You are NOT a cultural ambassador
It’s OK to know just a little, not everything, about your own culture
Sydney, Australia, 1995. My worst nightmare.
My father was a political figure in Indonesia. On this night, our family was invited for a suit-and-tie dinner at the state house of Governor of New South Wales.
To my horror, there were 3 dinner tables. My father, mother and I were separated on different tables. I was placed alone with a table of eight Australian experts in politics of Indonesia — political observers, journalists, NGO leaders.
The table started discussions about very heavy topics in Indonesia — about the secession movement in the state of Timor and Papua (Timor Leste did, in 2002). It was a smart, well-informed conversation.
And then the eight experts turned to me. “What do you think?”
I was a teenager not old enough to drink, let alone answer this question. I only remembered having white fish and peas on the plate (that’s where I was staring at, to get away from the focus). I think I gave some simple answer. But they listened, nodded, and affirmed, “This is what an Indonesian person thinks. So it is.” They accepted my opinion as it was, without judgement. Even with respect. Why?
I continued with my fish.
Fast forward to now. Improv 2021.
For many Asian improvisers, we are still the voices of the few in a room of Westerners, and that is a daunting proposition. Asians know about Western culture more than Westerners know about Asian culture. This makes it very tough for us to bring Asian culture into the scene. Because first of all, we feel an obligation to educate and be “cultural ambassadors”.
And the role of “cultural ambassador” — which I felt I was thrusted upon in Sydney 1995 — is a heavy burden to carry. Much less in a completely unscripted, untethered setting where our vulnerabilities are laid to bare. Where you can say the wrong things about your own culture, and feel afraid of misrepresenting your own people.
My opinion, don’t worry about it.
You don’t have to know everything about your culture. You are not an ambassador. You are living, breathing human being, whose personal lens might have been shaped by the culture around you. Some things in your culture might affect you and some might not. And it’s neither right or wrong. It just is. That’s what true life experience is.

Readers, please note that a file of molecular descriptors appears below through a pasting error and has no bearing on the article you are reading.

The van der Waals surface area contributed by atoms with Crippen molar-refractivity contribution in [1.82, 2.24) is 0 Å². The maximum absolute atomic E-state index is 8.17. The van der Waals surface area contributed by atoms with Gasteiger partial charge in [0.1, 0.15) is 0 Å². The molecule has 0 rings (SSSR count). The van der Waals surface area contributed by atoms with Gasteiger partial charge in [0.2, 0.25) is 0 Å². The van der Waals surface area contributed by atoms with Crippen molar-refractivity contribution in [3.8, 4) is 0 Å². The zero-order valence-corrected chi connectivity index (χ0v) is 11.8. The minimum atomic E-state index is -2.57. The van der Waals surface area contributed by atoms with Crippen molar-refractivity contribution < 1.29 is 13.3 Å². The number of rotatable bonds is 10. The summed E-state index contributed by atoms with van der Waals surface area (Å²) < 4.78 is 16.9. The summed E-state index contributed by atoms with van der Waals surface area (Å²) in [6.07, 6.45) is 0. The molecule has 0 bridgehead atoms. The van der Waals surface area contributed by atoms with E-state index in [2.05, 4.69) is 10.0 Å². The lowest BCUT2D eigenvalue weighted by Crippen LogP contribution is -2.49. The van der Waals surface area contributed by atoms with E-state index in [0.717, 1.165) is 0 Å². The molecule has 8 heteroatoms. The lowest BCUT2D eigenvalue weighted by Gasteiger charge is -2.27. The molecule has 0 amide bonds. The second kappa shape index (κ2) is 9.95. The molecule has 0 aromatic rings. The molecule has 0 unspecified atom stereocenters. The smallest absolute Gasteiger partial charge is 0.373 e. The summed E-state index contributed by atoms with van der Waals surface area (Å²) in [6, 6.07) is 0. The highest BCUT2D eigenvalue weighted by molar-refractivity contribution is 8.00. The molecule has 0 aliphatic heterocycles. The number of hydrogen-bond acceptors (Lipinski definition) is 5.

I taught a class recently called FAIRY TALES FROM THE EAST, in an effort to bring new cultural references onto the stage. One of the many responses from Asian players was “Oh no! I don’t remember my childhood fairy tales.” We are so used to listen to universally known stories of Three Little Pigs and Cinderella. It’s been retold so many times that you won’t damage the legacy by getting it wrong. But! Different is the case, when we bring our own lesser known Asian fairy tales. Your memories are patchy, and even worse you feel the obligation to get it right, and complete like you are a walking reference.
To this I will say, just give whatever you remember. You can tell a whole story and moral of the Kancil and the Buaya, or just “I vaguely remember there was a boy and a cucumber. I don’t remember the rest”. As much or as little as you remember.
First of all, because, even the smallest detail is already something new for everyone especially Westerners. Your small bit already makes the world a better place. You only need to bring as much as you are comfortable with, not tell the whole story. This is not a lecture on Fairy Tales. This is improv, inspired by Fairy Tales. Improv is: Bring a brick, not a candi.
Second, the parts you do remember are the important parts that shape you. That is who you are. That is not something you had picked up a book and study overnight. That is the authentic, genuine, lived experience.
For a long time, I kicked myself for not being able to reply the Australian experts in Sydney 1995 Dinner with a more informed answer. But now, I understand. It is NOT about getting as much information as possible. It is about what your experience is. And that’s why they respected what I said at the dinner table.
You are NOT a cultural ambassador.
You are a person.
“Thank you for giving us the permission to explore the stories without the fear of being held back by lack of knowledge. This is one thing I am taking away from the session today — you don’t have to know the intricate cultural details if you focus on the prime emotional characteristics /bond”
- Athira Vidyadhar, Hyderabad India.
Dedicated to Athira Vidyadhar.